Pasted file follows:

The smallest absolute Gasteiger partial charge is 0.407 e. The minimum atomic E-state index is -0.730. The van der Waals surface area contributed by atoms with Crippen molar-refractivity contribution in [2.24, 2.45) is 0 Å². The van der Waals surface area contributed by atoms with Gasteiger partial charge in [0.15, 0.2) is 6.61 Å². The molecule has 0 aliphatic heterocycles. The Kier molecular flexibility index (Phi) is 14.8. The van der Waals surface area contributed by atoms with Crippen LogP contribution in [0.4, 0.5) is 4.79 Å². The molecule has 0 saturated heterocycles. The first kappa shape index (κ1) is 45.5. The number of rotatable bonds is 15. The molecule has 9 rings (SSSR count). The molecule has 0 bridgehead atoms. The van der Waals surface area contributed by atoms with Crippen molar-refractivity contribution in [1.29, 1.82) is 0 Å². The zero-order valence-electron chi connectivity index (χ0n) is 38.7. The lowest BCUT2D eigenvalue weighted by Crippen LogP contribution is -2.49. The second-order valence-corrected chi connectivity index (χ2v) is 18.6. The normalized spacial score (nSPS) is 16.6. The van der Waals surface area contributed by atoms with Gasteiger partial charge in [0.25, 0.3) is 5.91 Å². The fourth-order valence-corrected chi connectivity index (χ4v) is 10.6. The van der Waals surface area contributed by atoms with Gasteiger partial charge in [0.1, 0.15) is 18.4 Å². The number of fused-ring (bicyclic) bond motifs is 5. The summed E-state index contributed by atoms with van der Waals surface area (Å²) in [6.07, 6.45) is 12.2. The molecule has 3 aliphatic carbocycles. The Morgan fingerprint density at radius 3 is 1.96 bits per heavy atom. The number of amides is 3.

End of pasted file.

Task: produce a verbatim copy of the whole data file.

The smallest absolute Gasteiger partial charge is 0.407 e. The minimum atomic E-state index is -0.730. The van der Waals surface area contributed by atoms with Crippen molar-refractivity contribution in [2.24, 2.45) is 0 Å². The van der Waals surface area contributed by atoms with Gasteiger partial charge in [0.15, 0.2) is 6.61 Å². The molecule has 0 aliphatic heterocycles. The Kier molecular flexibility index (Phi) is 14.8. The van der Waals surface area contributed by atoms with Crippen LogP contribution in [0.4, 0.5) is 4.79 Å². The molecule has 0 saturated heterocycles. The first kappa shape index (κ1) is 45.5. The number of rotatable bonds is 15. The molecule has 9 rings (SSSR count). The molecule has 0 bridgehead atoms. The van der Waals surface area contributed by atoms with Crippen molar-refractivity contribution in [1.29, 1.82) is 0 Å². The zero-order valence-electron chi connectivity index (χ0n) is 38.7. The lowest BCUT2D eigenvalue weighted by Crippen LogP contribution is -2.49. The second-order valence-corrected chi connectivity index (χ2v) is 18.6. The normalized spacial score (nSPS) is 16.6. The van der Waals surface area contributed by atoms with Gasteiger partial charge in [0.25, 0.3) is 5.91 Å². The fourth-order valence-corrected chi connectivity index (χ4v) is 10.6. The van der Waals surface area contributed by atoms with Gasteiger partial charge in [0.1, 0.15) is 18.4 Å². The number of fused-ring (bicyclic) bond motifs is 5. The summed E-state index contributed by atoms with van der Waals surface area (Å²) in [6.07, 6.45) is 12.2. The molecule has 3 aliphatic carbocycles. The Morgan fingerprint density at radius 3 is 1.96 bits per heavy atom. The number of amides is 3.